In Are We Screwed?, Dembicki gives a firsthand account of this movement, and the shift in generational values behind it, through the stories of young people fighting for their survival. It begins with a student who abandons society to live in the rainforest and ends with a Muslim feminist fomenting a political revolution. We meet a Brooklyn artist terrifying the oil industry, a Norwegian scientist running across the melting Arctic and an indigenous filmmaker challenging the worldview of Mark Zuckerberg.

Are We Screwed? makes a bold argument in these troubled times: A safer and more equitable future is more achievable than we've been led to believe. This book will forever change how you view the biggest existential challenge of our era and redefine the generation now battling against the odds to solve it.

Devall, Bill and Sessions, George

Deep Ecology explores the philosophical, psychological, and sociological roots of today's environmental movement, examines the human-centered assumptions behind most approaches to nature, explores the possibilities of an expanded human consciousness, and offers specific direct action suggestions for individuals to practice. Widely read in it first printing, Deep Ecology has established itself as one of the most significant books on environmental thought to appear in this decade.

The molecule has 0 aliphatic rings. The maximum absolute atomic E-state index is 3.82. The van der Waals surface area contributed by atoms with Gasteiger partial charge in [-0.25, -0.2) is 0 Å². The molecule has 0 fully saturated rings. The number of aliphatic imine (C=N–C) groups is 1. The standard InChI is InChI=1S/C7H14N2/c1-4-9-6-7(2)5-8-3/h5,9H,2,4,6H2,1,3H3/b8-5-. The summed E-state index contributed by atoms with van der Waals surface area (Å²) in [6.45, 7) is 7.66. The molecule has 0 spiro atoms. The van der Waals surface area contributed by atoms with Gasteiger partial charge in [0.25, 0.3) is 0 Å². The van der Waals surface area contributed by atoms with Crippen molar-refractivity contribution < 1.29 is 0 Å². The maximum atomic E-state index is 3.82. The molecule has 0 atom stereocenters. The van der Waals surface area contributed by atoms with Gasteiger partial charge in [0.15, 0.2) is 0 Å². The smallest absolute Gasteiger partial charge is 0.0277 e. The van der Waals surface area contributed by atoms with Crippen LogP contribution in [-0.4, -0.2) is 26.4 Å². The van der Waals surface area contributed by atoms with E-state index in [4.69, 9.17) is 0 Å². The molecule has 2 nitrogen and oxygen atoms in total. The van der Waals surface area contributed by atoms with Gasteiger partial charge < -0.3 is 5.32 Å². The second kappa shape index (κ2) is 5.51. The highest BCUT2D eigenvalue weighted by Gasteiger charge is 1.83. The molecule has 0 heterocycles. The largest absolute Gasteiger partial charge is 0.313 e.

"Deep Ecology is subversive, but it's the kind of subversion we can use." --San Francisco Chronicle
"This book is an attempt at codifying a scattered body of ecological insight into a philosophy that places human beings on an absolutely equal footing with all other creatures on the planet." --Stephanie Mills, Whole Earth Review
"Difficult and (to some) unfamiliar insights on nature and human beings presented with simplicity and clarity, Deep Ecology rattles a cage full of occidental presumptions and yet it all seems almost like common sense." --Gary Snyder
Bill Devall has studied the social organization, politics, psychology and philosophy of the environmental movement for fifteen years. He teaches at Humbolt State University in California and is active in many environmental groups including Earth First! and the Sierra Club.
George Sessions teaches philosophy at Sierra College California. He was appointed to the Mountaineering Committee of the the Sierra Club in 1962, has served as a philosophy consultant to the National Endowment for the Humanities, and is editor of the International Ecophilosophy Newsletter.

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A Science Classroom For The Next Generation